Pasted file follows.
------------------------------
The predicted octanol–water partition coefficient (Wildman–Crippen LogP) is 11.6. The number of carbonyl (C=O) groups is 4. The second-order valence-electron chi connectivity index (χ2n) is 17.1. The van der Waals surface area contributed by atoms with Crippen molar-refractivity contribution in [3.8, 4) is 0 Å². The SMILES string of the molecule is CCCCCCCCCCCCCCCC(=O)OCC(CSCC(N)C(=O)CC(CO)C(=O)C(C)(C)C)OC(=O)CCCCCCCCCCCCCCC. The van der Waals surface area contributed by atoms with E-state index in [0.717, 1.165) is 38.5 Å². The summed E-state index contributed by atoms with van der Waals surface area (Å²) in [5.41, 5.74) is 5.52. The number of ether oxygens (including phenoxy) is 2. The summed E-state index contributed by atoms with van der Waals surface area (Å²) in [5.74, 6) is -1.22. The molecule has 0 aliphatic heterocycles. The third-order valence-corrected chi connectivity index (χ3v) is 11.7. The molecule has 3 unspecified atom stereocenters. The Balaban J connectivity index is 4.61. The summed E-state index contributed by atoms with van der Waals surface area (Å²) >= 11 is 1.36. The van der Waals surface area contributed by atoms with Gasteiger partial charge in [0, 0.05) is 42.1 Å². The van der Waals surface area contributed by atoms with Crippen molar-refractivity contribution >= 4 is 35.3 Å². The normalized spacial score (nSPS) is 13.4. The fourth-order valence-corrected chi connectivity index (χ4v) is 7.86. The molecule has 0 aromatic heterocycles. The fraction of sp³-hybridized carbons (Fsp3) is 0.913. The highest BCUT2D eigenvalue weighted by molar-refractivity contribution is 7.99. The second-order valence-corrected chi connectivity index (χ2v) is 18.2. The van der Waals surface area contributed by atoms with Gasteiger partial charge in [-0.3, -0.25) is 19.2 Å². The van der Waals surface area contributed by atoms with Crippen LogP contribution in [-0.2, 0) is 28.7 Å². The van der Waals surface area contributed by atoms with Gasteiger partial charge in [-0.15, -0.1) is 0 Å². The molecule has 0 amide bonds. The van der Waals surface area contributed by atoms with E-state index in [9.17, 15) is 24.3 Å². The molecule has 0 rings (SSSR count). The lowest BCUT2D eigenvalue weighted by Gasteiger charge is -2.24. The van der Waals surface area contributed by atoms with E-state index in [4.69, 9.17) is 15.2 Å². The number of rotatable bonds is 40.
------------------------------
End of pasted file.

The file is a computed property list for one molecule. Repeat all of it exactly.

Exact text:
The predicted octanol–water partition coefficient (Wildman–Crippen LogP) is 11.6. The number of carbonyl (C=O) groups is 4. The second-order valence-electron chi connectivity index (χ2n) is 17.1. The van der Waals surface area contributed by atoms with Crippen molar-refractivity contribution in [3.8, 4) is 0 Å². The SMILES string of the molecule is CCCCCCCCCCCCCCCC(=O)OCC(CSCC(N)C(=O)CC(CO)C(=O)C(C)(C)C)OC(=O)CCCCCCCCCCCCCCC. The van der Waals surface area contributed by atoms with E-state index in [0.717, 1.165) is 38.5 Å². The summed E-state index contributed by atoms with van der Waals surface area (Å²) in [5.41, 5.74) is 5.52. The number of ether oxygens (including phenoxy) is 2. The summed E-state index contributed by atoms with van der Waals surface area (Å²) in [5.74, 6) is -1.22. The molecule has 0 aliphatic heterocycles. The third-order valence-corrected chi connectivity index (χ3v) is 11.7. The molecule has 3 unspecified atom stereocenters. The Balaban J connectivity index is 4.61. The summed E-state index contributed by atoms with van der Waals surface area (Å²) >= 11 is 1.36. The van der Waals surface area contributed by atoms with Gasteiger partial charge in [0, 0.05) is 42.1 Å². The van der Waals surface area contributed by atoms with Crippen molar-refractivity contribution >= 4 is 35.3 Å². The normalized spacial score (nSPS) is 13.4. The fourth-order valence-corrected chi connectivity index (χ4v) is 7.86. The molecule has 0 aromatic heterocycles. The fraction of sp³-hybridized carbons (Fsp3) is 0.913. The highest BCUT2D eigenvalue weighted by molar-refractivity contribution is 7.99. The second-order valence-corrected chi connectivity index (χ2v) is 18.2. The van der Waals surface area contributed by atoms with Gasteiger partial charge in [-0.3, -0.25) is 19.2 Å². The van der Waals surface area contributed by atoms with Crippen LogP contribution in [-0.2, 0) is 28.7 Å². The van der Waals surface area contributed by atoms with Gasteiger partial charge in [-0.15, -0.1) is 0 Å². The molecule has 0 amide bonds. The van der Waals surface area contributed by atoms with E-state index in [9.17, 15) is 24.3 Å². The molecule has 0 rings (SSSR count). The lowest BCUT2D eigenvalue weighted by Gasteiger charge is -2.24. The van der Waals surface area contributed by atoms with E-state index in [4.69, 9.17) is 15.2 Å². The number of rotatable bonds is 40.